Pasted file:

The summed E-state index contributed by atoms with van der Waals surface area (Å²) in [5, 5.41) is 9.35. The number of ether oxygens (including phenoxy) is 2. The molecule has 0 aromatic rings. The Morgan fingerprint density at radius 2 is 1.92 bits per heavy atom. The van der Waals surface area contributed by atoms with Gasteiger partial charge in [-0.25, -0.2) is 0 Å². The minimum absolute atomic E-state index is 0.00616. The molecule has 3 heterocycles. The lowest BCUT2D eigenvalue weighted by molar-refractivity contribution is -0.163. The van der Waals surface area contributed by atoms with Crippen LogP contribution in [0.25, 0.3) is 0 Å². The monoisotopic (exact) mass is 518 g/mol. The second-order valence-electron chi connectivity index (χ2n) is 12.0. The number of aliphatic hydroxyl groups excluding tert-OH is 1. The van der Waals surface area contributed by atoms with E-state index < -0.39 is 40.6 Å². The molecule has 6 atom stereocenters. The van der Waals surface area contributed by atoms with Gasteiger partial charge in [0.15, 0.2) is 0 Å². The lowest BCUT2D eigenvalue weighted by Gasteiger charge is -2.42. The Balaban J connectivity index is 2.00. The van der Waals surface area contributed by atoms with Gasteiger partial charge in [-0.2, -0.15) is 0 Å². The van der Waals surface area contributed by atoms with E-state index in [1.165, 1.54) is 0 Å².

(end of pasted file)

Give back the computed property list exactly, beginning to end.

The summed E-state index contributed by atoms with van der Waals surface area (Å²) in [5, 5.41) is 9.35. The number of ether oxygens (including phenoxy) is 2. The molecule has 0 aromatic rings. The Morgan fingerprint density at radius 2 is 1.92 bits per heavy atom. The van der Waals surface area contributed by atoms with Gasteiger partial charge in [-0.25, -0.2) is 0 Å². The minimum absolute atomic E-state index is 0.00616. The molecule has 3 heterocycles. The lowest BCUT2D eigenvalue weighted by molar-refractivity contribution is -0.163. The van der Waals surface area contributed by atoms with Crippen LogP contribution in [0.25, 0.3) is 0 Å². The monoisotopic (exact) mass is 518 g/mol. The second-order valence-electron chi connectivity index (χ2n) is 12.0. The number of aliphatic hydroxyl groups excluding tert-OH is 1. The van der Waals surface area contributed by atoms with E-state index < -0.39 is 40.6 Å². The molecule has 6 atom stereocenters. The van der Waals surface area contributed by atoms with Gasteiger partial charge in [0.15, 0.2) is 0 Å². The lowest BCUT2D eigenvalue weighted by Gasteiger charge is -2.42. The Balaban J connectivity index is 2.00. The van der Waals surface area contributed by atoms with Gasteiger partial charge in [-0.2, -0.15) is 0 Å². The van der Waals surface area contributed by atoms with E-state index in [1.165, 1.54) is 0 Å².